I recently moved to Charlotte, and I've trained in some variation of martial arts for much of my life. You would think this would make me into a Chuck Norris like killing machine, and you would be terribly wrong. This blog comes from my (somewhat fruitless) struggle to find a martial arts school I want to train in.
One of the wisest pieces of advice I ever heard was:
"Practice dosn't make perfect- it only makes permanent.
Practice with Feedback can make perfect. "
Many systems of martial arts are taught using "Kata" or forms- And this is how Asian martial arts have been passed down for thousands of years. You learn the Kata, you learn the martial art.
Here's the problem.
I trained enough in martial arts without any significant forms- (Akido, Ju-Jitsu, Kickboxing & Boxing) to realize that the form prevents immediate feedback. It prevents, oddly enough, learning, adaptation and the incorporation of 'better'.
I learned more about how to throw a punch fast, hard and accurately ,hitting hand targets, in just a few months than I did in years of Tae Kwon Do doing forms. When I was doing forms, there were a thousand small actions I never learned to do because I wasn't hitting a target. I was going through motions... motions that were un-challenged. Motions that were not a best way to kick, punch or block.
Because I wasn't getting feedback.
Because the style wasn't getting feedback.
"Practice doesn't make perfect- it only makes permanent. "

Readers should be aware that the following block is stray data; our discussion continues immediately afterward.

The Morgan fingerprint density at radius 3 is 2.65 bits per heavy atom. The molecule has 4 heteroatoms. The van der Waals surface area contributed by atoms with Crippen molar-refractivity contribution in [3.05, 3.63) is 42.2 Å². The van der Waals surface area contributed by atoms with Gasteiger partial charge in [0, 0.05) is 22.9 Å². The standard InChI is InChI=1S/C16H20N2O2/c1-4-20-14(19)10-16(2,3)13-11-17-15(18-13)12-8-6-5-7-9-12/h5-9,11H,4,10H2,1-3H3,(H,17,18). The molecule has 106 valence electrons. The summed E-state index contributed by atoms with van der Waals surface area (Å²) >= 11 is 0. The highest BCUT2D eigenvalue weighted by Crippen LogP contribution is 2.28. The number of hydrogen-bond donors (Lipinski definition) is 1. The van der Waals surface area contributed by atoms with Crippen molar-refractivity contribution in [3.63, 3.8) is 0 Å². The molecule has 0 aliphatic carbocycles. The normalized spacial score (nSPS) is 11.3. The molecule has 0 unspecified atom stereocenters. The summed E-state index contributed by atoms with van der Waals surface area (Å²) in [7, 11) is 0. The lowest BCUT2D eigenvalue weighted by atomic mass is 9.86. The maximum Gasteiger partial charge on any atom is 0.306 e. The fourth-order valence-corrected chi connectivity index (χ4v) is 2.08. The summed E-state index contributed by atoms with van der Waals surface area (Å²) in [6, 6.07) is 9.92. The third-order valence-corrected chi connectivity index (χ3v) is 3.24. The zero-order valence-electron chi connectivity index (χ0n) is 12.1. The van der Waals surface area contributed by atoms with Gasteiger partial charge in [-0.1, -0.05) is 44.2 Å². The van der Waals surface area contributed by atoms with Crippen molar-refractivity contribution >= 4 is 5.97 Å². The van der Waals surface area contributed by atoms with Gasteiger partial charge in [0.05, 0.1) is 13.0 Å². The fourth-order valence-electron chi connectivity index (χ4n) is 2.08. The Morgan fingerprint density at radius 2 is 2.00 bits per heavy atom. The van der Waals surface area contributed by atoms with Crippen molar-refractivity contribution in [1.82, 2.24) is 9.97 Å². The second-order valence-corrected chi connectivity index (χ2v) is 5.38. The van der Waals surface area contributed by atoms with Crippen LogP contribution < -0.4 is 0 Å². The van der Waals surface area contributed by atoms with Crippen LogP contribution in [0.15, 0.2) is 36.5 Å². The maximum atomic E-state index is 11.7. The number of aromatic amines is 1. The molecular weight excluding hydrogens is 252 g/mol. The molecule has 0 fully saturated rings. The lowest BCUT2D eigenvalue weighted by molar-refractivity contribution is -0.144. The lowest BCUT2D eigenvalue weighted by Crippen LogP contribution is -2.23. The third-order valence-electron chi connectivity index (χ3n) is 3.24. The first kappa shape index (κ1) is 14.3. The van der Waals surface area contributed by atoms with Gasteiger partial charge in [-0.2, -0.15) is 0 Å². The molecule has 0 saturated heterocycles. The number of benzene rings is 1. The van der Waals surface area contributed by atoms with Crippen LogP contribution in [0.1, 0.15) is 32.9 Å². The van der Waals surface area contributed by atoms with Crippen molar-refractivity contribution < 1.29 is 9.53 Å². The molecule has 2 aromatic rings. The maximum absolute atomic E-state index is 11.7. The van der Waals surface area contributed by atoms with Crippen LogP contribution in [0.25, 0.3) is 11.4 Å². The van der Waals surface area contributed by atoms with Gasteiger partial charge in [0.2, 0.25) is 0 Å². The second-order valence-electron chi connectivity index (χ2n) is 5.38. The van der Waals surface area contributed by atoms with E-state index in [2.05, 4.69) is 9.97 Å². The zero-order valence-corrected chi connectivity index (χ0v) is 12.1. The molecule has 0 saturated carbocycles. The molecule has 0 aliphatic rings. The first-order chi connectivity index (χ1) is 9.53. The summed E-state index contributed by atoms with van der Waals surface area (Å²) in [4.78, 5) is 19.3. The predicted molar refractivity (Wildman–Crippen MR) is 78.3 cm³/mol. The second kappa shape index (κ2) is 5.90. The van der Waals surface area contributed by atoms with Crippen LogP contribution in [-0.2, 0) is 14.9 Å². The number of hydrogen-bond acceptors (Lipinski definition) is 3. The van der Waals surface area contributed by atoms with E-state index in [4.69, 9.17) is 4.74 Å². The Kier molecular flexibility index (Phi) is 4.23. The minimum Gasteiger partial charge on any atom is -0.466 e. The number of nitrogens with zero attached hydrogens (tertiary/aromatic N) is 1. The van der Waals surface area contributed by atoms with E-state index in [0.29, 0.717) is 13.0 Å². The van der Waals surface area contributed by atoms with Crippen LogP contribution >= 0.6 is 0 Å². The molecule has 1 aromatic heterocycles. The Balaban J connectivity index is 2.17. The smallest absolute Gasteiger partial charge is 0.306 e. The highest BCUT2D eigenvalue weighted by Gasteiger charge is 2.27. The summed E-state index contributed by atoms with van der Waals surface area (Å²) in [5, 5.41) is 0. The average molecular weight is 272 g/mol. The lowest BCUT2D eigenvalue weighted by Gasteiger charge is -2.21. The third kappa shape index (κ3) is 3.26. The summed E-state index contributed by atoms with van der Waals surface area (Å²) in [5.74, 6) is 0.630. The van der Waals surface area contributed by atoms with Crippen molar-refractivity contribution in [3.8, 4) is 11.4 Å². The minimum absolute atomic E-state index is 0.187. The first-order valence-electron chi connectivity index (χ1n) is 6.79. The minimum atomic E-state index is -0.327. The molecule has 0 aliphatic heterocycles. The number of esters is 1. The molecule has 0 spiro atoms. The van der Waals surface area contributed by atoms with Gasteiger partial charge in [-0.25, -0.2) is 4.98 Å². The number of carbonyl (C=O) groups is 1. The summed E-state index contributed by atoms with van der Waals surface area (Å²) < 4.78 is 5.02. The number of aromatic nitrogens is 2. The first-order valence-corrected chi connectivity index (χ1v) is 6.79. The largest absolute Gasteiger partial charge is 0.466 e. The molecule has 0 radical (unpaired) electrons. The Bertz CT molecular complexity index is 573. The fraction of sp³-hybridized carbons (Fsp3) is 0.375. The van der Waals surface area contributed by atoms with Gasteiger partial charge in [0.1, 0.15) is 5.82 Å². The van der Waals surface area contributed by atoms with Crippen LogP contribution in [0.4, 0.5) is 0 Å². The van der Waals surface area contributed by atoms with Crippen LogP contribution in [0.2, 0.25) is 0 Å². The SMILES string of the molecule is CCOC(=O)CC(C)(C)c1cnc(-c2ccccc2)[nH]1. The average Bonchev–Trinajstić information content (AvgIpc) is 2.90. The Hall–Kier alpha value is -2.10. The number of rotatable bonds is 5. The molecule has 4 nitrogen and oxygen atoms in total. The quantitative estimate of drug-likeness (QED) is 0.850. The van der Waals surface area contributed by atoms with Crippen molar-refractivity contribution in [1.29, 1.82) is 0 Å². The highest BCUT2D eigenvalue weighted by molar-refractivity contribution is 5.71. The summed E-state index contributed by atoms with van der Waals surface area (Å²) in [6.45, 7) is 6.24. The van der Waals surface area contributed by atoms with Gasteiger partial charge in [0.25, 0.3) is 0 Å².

Unlearning, by the way, sucks. But unlearning is how we can, and do, advance.
Consider this - In the area of mixed martial arts tournaments (UFC and the like), it is almost a requirement for someone who wants to be a serious competitor to at least know a fair amount of Brazilian Ju-Jitsu. Why?
There are many reasons, but Brazillian Ju-Jitsu, perhaps more than any martial art, gets, gives and utilizes instant feedback.
So, this is a marketing blog, and I'm assuming you want me to get to the point- and I do have one that is highly business & marketing related:
Are you holding your marketing and business practices accountable?
Are you accepting open, objective and testable feedback?
Here are 5 best practices to consider implementing in order to get effective feedback to improving your marketing mastery:
1) Tracking phone numbers on all marketing campaigns - When you ask "Where did you call me from" or almost any similar question- up to 40% of callers will give you incorrect information. (Yes, I've tested that many times: the result is almost always a 25-40% discrepancy).
2) Win/Loss calls- Having an outside agency contact prospects you had given formal proposals to to get direct feedback on why/why not they chose your service gives you much better feedback than "I think we lost the sale because..." If it's because your competition really did beat your price by $0.10 on a $17,000 project, well, ok then! (Yes, I've heard a salesperson give that as the reason they lost the sale. Not because he was an hour late to the appointment and made some unprofessional comments during the sales call as the Win/Loss call revealed).
3) Salesperson Win/loss charts. Public feedback is good for everyone when it is 100% factual. Opportunities, sales, referrals generated and up to 2 other metrics are worth sharing- especially if you have more than 3 people in a sales function.
4) Marketing Dashboard: Yes, same thing for the marketing department- ROI, Marketing Calendars, Leads generated, sales generated and referrals generated are all contenders for any marketing dashboard.
5) Website Dashboard: You should definitely have Google Analytics installed. If you don't, download this guide and install it now. This post will be here when you get back. You should be tracking specifically- unique website hits - bounces, time on site, conversions and total pages viewed. Focus a goal of only moving 1 metric per month (others will almost definitely change, but good goals matter).
Yes- if you have vendors, setting realistic goals with them is important and so is reviewing monthly progress based on achievement of those goals.
Without feedback, we make habits permanent, not better.